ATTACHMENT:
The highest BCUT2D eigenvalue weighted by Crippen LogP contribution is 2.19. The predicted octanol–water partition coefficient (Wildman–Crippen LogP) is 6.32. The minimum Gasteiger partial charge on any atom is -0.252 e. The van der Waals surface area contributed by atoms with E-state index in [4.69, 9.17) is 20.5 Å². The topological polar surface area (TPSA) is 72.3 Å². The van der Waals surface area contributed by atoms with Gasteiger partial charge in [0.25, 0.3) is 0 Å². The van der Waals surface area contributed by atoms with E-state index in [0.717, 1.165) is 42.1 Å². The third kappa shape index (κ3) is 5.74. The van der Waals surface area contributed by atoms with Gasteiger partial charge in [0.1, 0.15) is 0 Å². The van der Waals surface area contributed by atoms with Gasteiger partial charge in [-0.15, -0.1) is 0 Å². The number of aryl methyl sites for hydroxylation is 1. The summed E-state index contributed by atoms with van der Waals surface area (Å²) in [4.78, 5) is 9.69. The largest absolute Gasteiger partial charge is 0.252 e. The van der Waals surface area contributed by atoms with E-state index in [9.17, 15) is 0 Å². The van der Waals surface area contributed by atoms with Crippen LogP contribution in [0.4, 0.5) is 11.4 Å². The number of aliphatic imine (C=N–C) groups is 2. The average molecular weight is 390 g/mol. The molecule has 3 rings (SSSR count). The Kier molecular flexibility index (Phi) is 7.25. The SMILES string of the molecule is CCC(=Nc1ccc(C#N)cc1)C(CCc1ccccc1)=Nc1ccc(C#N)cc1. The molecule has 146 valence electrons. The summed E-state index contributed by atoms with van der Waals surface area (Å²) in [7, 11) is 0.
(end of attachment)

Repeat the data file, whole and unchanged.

The highest BCUT2D eigenvalue weighted by Crippen LogP contribution is 2.19. The predicted octanol–water partition coefficient (Wildman–Crippen LogP) is 6.32. The minimum Gasteiger partial charge on any atom is -0.252 e. The van der Waals surface area contributed by atoms with E-state index in [4.69, 9.17) is 20.5 Å². The topological polar surface area (TPSA) is 72.3 Å². The van der Waals surface area contributed by atoms with Gasteiger partial charge in [0.25, 0.3) is 0 Å². The van der Waals surface area contributed by atoms with E-state index in [0.717, 1.165) is 42.1 Å². The third kappa shape index (κ3) is 5.74. The van der Waals surface area contributed by atoms with Gasteiger partial charge in [0.1, 0.15) is 0 Å². The van der Waals surface area contributed by atoms with Gasteiger partial charge in [-0.15, -0.1) is 0 Å². The number of aryl methyl sites for hydroxylation is 1. The summed E-state index contributed by atoms with van der Waals surface area (Å²) in [4.78, 5) is 9.69. The largest absolute Gasteiger partial charge is 0.252 e. The van der Waals surface area contributed by atoms with E-state index in [9.17, 15) is 0 Å². The van der Waals surface area contributed by atoms with Crippen LogP contribution in [0.4, 0.5) is 11.4 Å². The number of aliphatic imine (C=N–C) groups is 2. The average molecular weight is 390 g/mol. The molecule has 3 rings (SSSR count). The Kier molecular flexibility index (Phi) is 7.25. The SMILES string of the molecule is CCC(=Nc1ccc(C#N)cc1)C(CCc1ccccc1)=Nc1ccc(C#N)cc1. The molecule has 146 valence electrons. The summed E-state index contributed by atoms with van der Waals surface area (Å²) in [7, 11) is 0.